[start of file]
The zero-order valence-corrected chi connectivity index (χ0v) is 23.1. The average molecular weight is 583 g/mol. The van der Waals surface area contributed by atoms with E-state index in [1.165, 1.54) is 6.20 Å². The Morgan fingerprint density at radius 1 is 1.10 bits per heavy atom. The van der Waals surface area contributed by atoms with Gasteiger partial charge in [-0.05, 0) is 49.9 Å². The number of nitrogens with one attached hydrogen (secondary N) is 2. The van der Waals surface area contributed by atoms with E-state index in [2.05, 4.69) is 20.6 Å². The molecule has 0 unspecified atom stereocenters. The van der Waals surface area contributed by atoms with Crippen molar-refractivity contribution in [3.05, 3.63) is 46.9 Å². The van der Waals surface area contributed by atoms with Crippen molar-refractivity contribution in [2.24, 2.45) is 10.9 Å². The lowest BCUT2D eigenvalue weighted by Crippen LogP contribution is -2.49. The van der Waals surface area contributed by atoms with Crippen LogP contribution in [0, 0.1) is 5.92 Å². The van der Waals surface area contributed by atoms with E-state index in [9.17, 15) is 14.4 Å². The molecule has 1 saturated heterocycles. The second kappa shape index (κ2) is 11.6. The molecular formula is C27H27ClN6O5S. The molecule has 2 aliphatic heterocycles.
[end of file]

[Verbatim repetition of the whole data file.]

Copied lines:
The zero-order valence-corrected chi connectivity index (χ0v) is 23.1. The average molecular weight is 583 g/mol. The van der Waals surface area contributed by atoms with E-state index in [1.165, 1.54) is 6.20 Å². The Morgan fingerprint density at radius 1 is 1.10 bits per heavy atom. The van der Waals surface area contributed by atoms with Gasteiger partial charge in [-0.05, 0) is 49.9 Å². The number of nitrogens with one attached hydrogen (secondary N) is 2. The van der Waals surface area contributed by atoms with E-state index in [2.05, 4.69) is 20.6 Å². The molecule has 0 unspecified atom stereocenters. The van der Waals surface area contributed by atoms with Crippen molar-refractivity contribution in [3.05, 3.63) is 46.9 Å². The van der Waals surface area contributed by atoms with Crippen molar-refractivity contribution in [2.24, 2.45) is 10.9 Å². The lowest BCUT2D eigenvalue weighted by Crippen LogP contribution is -2.49. The van der Waals surface area contributed by atoms with Crippen LogP contribution in [0, 0.1) is 5.92 Å². The van der Waals surface area contributed by atoms with E-state index in [9.17, 15) is 14.4 Å². The molecule has 1 saturated heterocycles. The second kappa shape index (κ2) is 11.6. The molecular formula is C27H27ClN6O5S. The molecule has 2 aliphatic heterocycles.